Farming at Easter – An Interview with English Farmer Millie Smith

As part of our rural community blog, we sit down and speak to farmers about all things farming. In our first post we spoke to Millie (@thesheepmidwife), who used to work in the public services …

As part of our rural community blog, we sit down and speak to farmers about all things farming. In our first post we spoke to Millie (@thesheepmidwife), who used to work in the public services but is now a shepherdess based in Kent, England. She’s given us a little update on the week building up to Easter weekend.

Easter is almost here and we are currently enjoying watching lambs race around the fields together as the sun goes down. They have grown on so much since lambing, which is just under a month ago now.

Like any job, there are always the good and bad days; you have to quickly learn to deal with those bad days when you start farming. Last week we had just one of those “bad” days…

Some of Millie’s flock! Follow Millie on Instagram: @thesheepmidwife

We made an expensive mistake by losing a bottle of Scabivax, we had another lamb taken by a badger in the night and to top it all off, we had a lamb die without any sign of being wrong. It was fine the night before then not the next day. It’s odd but also very typical of sheep unfortunately!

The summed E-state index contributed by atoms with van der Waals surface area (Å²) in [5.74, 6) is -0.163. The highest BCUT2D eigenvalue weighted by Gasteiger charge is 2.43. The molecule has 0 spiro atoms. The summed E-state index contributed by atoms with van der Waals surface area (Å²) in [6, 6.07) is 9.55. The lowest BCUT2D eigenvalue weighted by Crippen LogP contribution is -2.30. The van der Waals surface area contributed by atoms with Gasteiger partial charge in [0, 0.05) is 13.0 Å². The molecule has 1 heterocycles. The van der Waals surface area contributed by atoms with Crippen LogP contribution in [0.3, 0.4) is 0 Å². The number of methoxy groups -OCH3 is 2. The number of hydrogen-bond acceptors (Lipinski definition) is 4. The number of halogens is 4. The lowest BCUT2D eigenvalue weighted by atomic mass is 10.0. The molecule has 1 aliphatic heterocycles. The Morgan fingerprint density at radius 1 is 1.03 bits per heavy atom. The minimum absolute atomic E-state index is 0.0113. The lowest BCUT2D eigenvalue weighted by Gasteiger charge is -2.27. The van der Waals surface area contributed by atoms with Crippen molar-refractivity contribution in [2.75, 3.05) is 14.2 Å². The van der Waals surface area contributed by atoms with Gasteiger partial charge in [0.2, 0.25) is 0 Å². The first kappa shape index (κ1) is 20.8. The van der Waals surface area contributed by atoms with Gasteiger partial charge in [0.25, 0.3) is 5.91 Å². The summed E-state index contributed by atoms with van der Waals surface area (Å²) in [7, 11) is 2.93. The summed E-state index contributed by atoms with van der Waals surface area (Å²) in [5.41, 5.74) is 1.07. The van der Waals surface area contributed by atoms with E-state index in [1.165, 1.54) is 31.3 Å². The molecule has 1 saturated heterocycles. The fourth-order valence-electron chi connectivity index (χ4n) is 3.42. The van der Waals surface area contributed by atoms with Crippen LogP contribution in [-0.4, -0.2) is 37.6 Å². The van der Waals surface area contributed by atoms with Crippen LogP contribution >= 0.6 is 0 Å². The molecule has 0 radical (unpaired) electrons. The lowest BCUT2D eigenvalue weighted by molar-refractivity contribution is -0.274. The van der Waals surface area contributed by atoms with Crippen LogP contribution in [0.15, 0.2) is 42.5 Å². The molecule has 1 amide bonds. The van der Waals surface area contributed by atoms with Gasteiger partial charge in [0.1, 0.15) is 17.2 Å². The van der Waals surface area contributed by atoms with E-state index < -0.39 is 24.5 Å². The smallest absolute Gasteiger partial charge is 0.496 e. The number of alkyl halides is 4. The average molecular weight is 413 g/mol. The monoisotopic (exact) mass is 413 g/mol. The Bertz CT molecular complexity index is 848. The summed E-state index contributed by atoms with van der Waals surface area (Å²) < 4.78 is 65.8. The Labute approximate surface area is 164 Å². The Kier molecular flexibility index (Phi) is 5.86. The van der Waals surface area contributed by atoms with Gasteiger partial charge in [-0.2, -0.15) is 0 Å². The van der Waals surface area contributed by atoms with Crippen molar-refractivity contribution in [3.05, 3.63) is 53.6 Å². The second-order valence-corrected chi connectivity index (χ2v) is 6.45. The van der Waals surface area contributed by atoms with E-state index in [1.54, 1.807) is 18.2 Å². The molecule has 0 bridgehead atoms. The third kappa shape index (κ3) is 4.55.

On the move! Follow Millie on Instagram: @thesheepmidwife

On another note; Easter is coming up, but we don’t get an Easter break as farmers, as there are still lots of jobs to do – it really is a 24/7 job! With the weather getting warmer more flies are appearing – you really have to be on the ball with your sheep checks as sheep are very susceptible to fly strike. To try and prevent this we spent all day on Sunday dagging out the dirty wool on the ewes bums and spraying them with crovect to try and prevent the flies laying their eggs on them. All I will say is I LOVE who ever invented waterproof overalls because I was covered after that hard day’s work!

This year’s lambs have come on so much! Instagram (@thesheepmidwife)

Looking at some of my photos of a few of this year’s lambs it’s crazy to think that they were born a month ago. Lambing almost feels like it’s over before it’s started with how busy it gets throughout!

If you’re a farmer and you’d like to contribute in our campaign to raise awareness for the incredible work in British agriculture, please drop us a DM on Instagram – @aplanrural